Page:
The 2017 decision by President Trump’s FCC to eliminate net neutrality protections directly harmed rural communities’ access to affordable Internet.
Eliminating net neutrality, which requires Internet Service Providers (ISPs) to provide equal access to the Internet, undermined years of progress to bring rural America into the digital age. Instead of creating barriers for rural communities to use high-speed Internet, Congress and the Administration should be working together to expand access to affordable rural broadband. Now that House Democrats have retaken the majority, I’m working to reinstate net neutrality and support hard-working rural Americans.
Rural communities were already at a disadvantage when the Trump Administration repealed net neutrality protections. Before net neutrality was eliminated, 39 percent of rural communities lacked access to high-speed Internet and 46 million rural households had only one Internet provider in their area.
Without net neutrality protections, Internet providers can use their monopolies in rural communities to force customers to pay more to access the same content. These premiums will price rural residents out of the market and leave them behind as our society becomes increasingly dependent on digital technology.
Sadly, the elimination of net neutrality has also harmed rural farmers in communities like the North State. For example, nearly one-third of U.S. farmers use a mobile app called FarmLogs, which uses local Internet connections to streamline their operations and cut costs. It has helped small rural farms keep pace with their large industrial competitors and stay active in the marketplace. However, when net neutrality ended, it allowed Internet companies to charge small rural farmers large premiums to access this same information. This handicaps rural farmers and other small rural businesses which rely on the Internet to reach their customers and compete with larger urban-based corporations.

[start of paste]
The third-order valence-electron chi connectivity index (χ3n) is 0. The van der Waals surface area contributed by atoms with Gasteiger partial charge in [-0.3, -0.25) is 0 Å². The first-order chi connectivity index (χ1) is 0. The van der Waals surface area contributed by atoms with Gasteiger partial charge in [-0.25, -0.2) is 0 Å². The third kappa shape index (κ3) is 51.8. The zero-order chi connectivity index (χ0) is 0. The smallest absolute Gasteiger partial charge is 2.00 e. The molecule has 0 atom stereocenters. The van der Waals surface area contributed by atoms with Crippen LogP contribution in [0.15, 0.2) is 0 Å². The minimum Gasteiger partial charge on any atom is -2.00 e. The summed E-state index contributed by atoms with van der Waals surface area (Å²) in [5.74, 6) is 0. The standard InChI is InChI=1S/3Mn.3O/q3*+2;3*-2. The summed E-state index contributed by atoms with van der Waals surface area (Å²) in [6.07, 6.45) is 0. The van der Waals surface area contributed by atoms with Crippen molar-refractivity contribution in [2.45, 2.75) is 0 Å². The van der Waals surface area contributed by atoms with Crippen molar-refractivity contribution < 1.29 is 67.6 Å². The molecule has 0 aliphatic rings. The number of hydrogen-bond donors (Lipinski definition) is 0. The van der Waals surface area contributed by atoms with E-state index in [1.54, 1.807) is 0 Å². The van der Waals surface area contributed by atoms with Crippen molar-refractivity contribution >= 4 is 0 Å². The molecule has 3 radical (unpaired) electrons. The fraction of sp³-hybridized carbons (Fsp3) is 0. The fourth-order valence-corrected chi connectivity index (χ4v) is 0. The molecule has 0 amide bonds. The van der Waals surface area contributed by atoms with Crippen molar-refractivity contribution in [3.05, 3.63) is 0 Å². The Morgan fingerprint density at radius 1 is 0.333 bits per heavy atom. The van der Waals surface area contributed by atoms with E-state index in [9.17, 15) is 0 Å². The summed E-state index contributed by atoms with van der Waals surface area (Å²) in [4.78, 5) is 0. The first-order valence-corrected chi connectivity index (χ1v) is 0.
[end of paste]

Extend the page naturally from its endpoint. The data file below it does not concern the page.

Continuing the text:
The repeal of net neutrality also impacts rural healthcare. Since 2010, 48 rural hospitals have closed and another 238 are at risk of closing. Without hospitals or clinics in their communities, many rural Americans have become dependent on telemedicine to gain easy access to state-of-the-art care. Without net neutrality, Internet companies can charge massive premiums to rural customers who depend on these services for their healthcare. You shouldn’t be forced to sacrifice access to essential healthcare services to live in a rural community, but the repeal of net neutrality has made that an unfortunate reality for thousands of rural Americans.
The repeal of net neutrality is a raw deal for rural America. As the representative for the rural North State, I want to ensure my constituents have access to high-speed Internet at the lowest possible cost. That’s why, this month, I helped introduce the Save the Internet Act, a bill to restore net neutrality and put consumers back in control of their online experience. I’m proud to stand with rural Americans and take decisive action to expand affordable rural broadband access.
It’s time for Congress to work for the people again and restore net neutrality protections for Americans.
(U.S. Rep. John Garamendi, a Democrat from Fairfield, represents California’s 3rd Congressional District, which includes Yuba, Sutter and Colusa counties.)